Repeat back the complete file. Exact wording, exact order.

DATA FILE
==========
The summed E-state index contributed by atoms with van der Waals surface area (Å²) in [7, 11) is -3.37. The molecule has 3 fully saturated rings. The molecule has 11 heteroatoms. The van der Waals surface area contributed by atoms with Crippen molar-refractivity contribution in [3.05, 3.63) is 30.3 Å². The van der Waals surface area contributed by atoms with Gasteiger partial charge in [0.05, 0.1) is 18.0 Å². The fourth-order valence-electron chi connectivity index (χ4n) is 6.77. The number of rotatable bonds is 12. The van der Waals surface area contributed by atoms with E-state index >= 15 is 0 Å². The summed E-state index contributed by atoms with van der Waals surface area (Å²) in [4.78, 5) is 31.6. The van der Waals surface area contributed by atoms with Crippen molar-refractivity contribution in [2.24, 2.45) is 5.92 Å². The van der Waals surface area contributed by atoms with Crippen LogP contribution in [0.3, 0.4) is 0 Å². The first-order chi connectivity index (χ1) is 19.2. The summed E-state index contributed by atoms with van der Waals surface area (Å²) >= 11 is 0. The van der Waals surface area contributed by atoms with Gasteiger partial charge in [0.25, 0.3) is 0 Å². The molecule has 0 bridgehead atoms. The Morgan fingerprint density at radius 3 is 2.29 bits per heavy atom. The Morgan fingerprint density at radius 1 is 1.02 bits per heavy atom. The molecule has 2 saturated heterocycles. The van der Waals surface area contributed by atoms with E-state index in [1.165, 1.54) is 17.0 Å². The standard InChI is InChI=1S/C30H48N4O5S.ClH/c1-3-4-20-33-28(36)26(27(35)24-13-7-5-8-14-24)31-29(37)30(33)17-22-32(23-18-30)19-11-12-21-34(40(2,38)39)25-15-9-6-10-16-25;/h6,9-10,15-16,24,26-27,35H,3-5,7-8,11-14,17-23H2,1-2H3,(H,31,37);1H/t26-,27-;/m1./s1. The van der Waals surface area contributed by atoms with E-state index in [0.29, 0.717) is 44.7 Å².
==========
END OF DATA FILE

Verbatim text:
The summed E-state index contributed by atoms with van der Waals surface area (Å²) in [7, 11) is -3.37. The molecule has 3 fully saturated rings. The molecule has 11 heteroatoms. The van der Waals surface area contributed by atoms with Crippen molar-refractivity contribution in [3.05, 3.63) is 30.3 Å². The van der Waals surface area contributed by atoms with Gasteiger partial charge in [0.05, 0.1) is 18.0 Å². The fourth-order valence-electron chi connectivity index (χ4n) is 6.77. The number of rotatable bonds is 12. The van der Waals surface area contributed by atoms with E-state index >= 15 is 0 Å². The summed E-state index contributed by atoms with van der Waals surface area (Å²) in [4.78, 5) is 31.6. The van der Waals surface area contributed by atoms with Crippen molar-refractivity contribution in [2.24, 2.45) is 5.92 Å². The van der Waals surface area contributed by atoms with Crippen LogP contribution in [0.3, 0.4) is 0 Å². The first-order chi connectivity index (χ1) is 19.2. The summed E-state index contributed by atoms with van der Waals surface area (Å²) >= 11 is 0. The van der Waals surface area contributed by atoms with Gasteiger partial charge in [0.25, 0.3) is 0 Å². The molecule has 0 bridgehead atoms. The Morgan fingerprint density at radius 3 is 2.29 bits per heavy atom. The Morgan fingerprint density at radius 1 is 1.02 bits per heavy atom. The molecule has 2 saturated heterocycles. The van der Waals surface area contributed by atoms with E-state index in [1.165, 1.54) is 17.0 Å². The standard InChI is InChI=1S/C30H48N4O5S.ClH/c1-3-4-20-33-28(36)26(27(35)24-13-7-5-8-14-24)31-29(37)30(33)17-22-32(23-18-30)19-11-12-21-34(40(2,38)39)25-15-9-6-10-16-25;/h6,9-10,15-16,24,26-27,35H,3-5,7-8,11-14,17-23H2,1-2H3,(H,31,37);1H/t26-,27-;/m1./s1. The van der Waals surface area contributed by atoms with E-state index in [0.29, 0.717) is 44.7 Å².